are a subset of artificial fibers, regenerated from natural . The cellulose comes from various sources: rayon from tree wood fiber, from bamboo, seacell from , etc. In the production of these fibers, the cellulose is reduced to a fairly pure form as a viscous mass and formed into fibers by extrusion through spinnerets. Therefore, the manufacturing process leaves few characteristics distinctive of the natural source material in the finished products.

Some examples of this fiber type are:

  • , a brand of rayon
  • Modal
  • diacetate fiber
  • triacetate fiber.

Historically, cellulose diacetate and -triacetate were classified under the term rayon, but are now considered distinct materials.

Synthetic fibers
come entirely from synthetic materials such as , unlike those artificial fibers derived from such natural substances as cellulose or protein.

Fiber classification in reinforced plastics falls into two classes: (i) short fibers, also known as discontinuous fibers, with a general aspect ratio (defined as the ratio of fiber length to diameter) between 20 and 60, and (ii) long fibers, also known as continuous fibers, the general aspect ratio is between 200 and 500.Serope Kalpakjian, Steven R Schmid. "Manufacturing Engineering and Technology". International edition. 4th Ed. Prentice Hall, Inc. 2001. .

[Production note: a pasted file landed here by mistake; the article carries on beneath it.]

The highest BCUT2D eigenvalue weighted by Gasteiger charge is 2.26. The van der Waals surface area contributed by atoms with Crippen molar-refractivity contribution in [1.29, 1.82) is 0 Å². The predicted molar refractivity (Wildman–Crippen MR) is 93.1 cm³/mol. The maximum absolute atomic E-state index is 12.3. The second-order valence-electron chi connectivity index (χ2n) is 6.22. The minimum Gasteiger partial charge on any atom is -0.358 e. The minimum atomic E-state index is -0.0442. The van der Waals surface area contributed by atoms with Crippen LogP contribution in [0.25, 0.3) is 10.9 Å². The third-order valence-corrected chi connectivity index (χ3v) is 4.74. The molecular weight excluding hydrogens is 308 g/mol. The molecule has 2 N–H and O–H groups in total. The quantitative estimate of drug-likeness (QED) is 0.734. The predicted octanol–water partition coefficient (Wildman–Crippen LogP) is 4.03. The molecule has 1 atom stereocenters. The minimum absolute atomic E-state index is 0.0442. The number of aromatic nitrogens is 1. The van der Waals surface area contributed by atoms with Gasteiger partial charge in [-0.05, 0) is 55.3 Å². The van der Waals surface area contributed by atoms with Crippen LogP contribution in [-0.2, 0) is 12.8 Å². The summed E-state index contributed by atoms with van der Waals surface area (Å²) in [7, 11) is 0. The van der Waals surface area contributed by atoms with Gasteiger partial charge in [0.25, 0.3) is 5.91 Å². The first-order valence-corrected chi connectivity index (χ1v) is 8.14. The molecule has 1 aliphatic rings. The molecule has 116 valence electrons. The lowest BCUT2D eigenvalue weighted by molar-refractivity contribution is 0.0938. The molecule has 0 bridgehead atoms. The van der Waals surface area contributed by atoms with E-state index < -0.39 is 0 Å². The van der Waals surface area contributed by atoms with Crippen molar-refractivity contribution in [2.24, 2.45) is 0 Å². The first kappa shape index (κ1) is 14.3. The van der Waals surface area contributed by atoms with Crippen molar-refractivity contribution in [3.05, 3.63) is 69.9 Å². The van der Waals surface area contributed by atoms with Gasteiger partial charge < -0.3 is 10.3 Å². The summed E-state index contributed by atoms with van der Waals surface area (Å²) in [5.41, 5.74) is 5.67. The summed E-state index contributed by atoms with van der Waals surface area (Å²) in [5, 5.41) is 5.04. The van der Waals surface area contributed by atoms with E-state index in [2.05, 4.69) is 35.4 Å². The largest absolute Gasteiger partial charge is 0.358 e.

Metallic fibers
can be drawn from ductile metals such as copper, gold or silver and extruded or deposited from more brittle ones, such as nickel, aluminum or iron.

Carbon fiber
Carbon fibers are often based on oxidized and via carbonized polymers like PAN, but the end product is almost pure carbon.

Silicon carbide fiber
fibers, where the basic polymers are not but polymers, where about 50% of the carbon atoms are replaced by silicon atoms, so-called poly-carbo-. The pyrolysis yields an amorphous silicon carbide, including mostly other elements like oxygen, titanium, or aluminium, but with mechanical properties very similar to those of carbon fibers.